In the middle of Mar Mikhael, shielded from the streets, lies BEYt, a guesthouse that has become a meeting place and cultural platform for a diverse group of people who want to experience Lebanese culture and hospitality.
An elegant fusion between a warm guesthouse and a cultural artistic platform, BEYt gives visitors a unique taste of the irresistible Beirut culture.
When you enter BEYt, the first thing you feel is a sense of enveloping coziness that only an authentic Lebanese house can offer. You are greeted, along with smiling faces and the famous Lebanese Ahla-w-Sahla, by a welcome drink and delicious appetizers.
All food is strictly local, natural and homemade, the traditional way. The spacious living room is dotted with colorful and carefully restored vintage furniture. Sitting there you take in the house’s unique architecture. High ceilings, typical arcades, colorful tiles, old-fashioned windows and a sunny garden, all exude gradually fading traditional charm that is no longer prevalent in Beirut.
Large old-fashioned radios, a wooden record player and an antique clock are but a few items that add to the spirit of the house. The bedrooms and the bathrooms are spacious, light colored but not without a touch of modernity.
Paintings by Joe Keserwani, Rafic Majzooub and Mazen Kerbaj, amongst others hang on the walls. Old metal basins, used for washing, lie on the floor of the beautifully decorated bathrooms. And perhaps the most charming is the garden outside, planted with jasmines and an assortment of vegetables used for cooking. That is exactly what the concept of BEYt is, to offer guests a unique experience of old-fashioned Lebanese hospitality, tailored to the last detail.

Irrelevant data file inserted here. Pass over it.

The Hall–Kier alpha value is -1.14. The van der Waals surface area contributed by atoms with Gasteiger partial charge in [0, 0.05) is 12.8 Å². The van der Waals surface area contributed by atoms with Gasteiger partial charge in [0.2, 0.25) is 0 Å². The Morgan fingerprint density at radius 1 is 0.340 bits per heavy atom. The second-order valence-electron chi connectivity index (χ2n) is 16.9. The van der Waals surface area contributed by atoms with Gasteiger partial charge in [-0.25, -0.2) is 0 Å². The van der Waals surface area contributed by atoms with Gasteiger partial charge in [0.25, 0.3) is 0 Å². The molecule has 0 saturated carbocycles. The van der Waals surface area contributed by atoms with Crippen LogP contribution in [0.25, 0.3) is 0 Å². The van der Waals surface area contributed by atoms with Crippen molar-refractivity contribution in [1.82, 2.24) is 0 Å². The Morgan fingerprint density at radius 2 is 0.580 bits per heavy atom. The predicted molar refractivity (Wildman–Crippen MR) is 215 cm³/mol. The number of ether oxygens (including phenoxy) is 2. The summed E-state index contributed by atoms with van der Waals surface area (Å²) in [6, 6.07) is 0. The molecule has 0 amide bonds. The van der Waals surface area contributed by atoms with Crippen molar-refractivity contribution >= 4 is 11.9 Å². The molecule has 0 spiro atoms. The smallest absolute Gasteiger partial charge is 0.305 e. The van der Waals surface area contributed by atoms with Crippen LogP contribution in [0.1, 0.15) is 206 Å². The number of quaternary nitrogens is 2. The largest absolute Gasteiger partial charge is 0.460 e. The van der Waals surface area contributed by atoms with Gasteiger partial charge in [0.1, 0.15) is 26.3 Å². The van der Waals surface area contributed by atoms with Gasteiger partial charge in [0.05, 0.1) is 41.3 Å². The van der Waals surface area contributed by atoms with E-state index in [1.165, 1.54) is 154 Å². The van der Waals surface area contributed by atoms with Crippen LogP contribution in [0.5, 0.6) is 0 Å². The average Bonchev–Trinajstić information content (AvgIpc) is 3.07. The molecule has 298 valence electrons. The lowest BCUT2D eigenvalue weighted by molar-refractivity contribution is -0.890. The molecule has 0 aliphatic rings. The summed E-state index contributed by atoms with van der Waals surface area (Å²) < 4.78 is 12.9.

“Lebanese people have always been known for going out of their way to make their guests feel at home and make sure they enjoy their time. And this is the case with BEYt,” says Abdallah Almachnouk, copartner of the project.
Guests have the freedom to cook their own food while being offered natural, healthy Lebanese food. A selection of books and CDs lie neatly stacked in one corner, available for anyone who wishes to use them. A small chalkboard, used to post the latest events and activities in town, is hung in the kitchen and updated every few days.
“We’re all like one big family,” says Abdallah. “I remember we had a graffti artist once who wanted some inspiration. He set his canvas in the living room and would listen to music and paint.”
“My friend, Tony Sfeir, and were aware of this beautiful 150-year old apartment in the same building as his boutique. We heard the people renting it were leaving and there was no way we were going to let it be transformed to another Mar Mikhael restaurant. Even though the timing was wasn’t right we decided to take the risk,” explains Abdallah.
While remaining true to the house’s original spirit, the two partners renovated the house’s infrastructure and sure enough, BEYt was born “a small heaven in the middle of Beirut, made with love,” stressed Abdallah.
But BEYt is not just a warm household welcoming strangers. It is also a house full of artistic dedications. Plan Bey, Tony’s gallery/bookshop collaborates closely with artists to create, publish and manufacture products, in limited quantities, to sell them.
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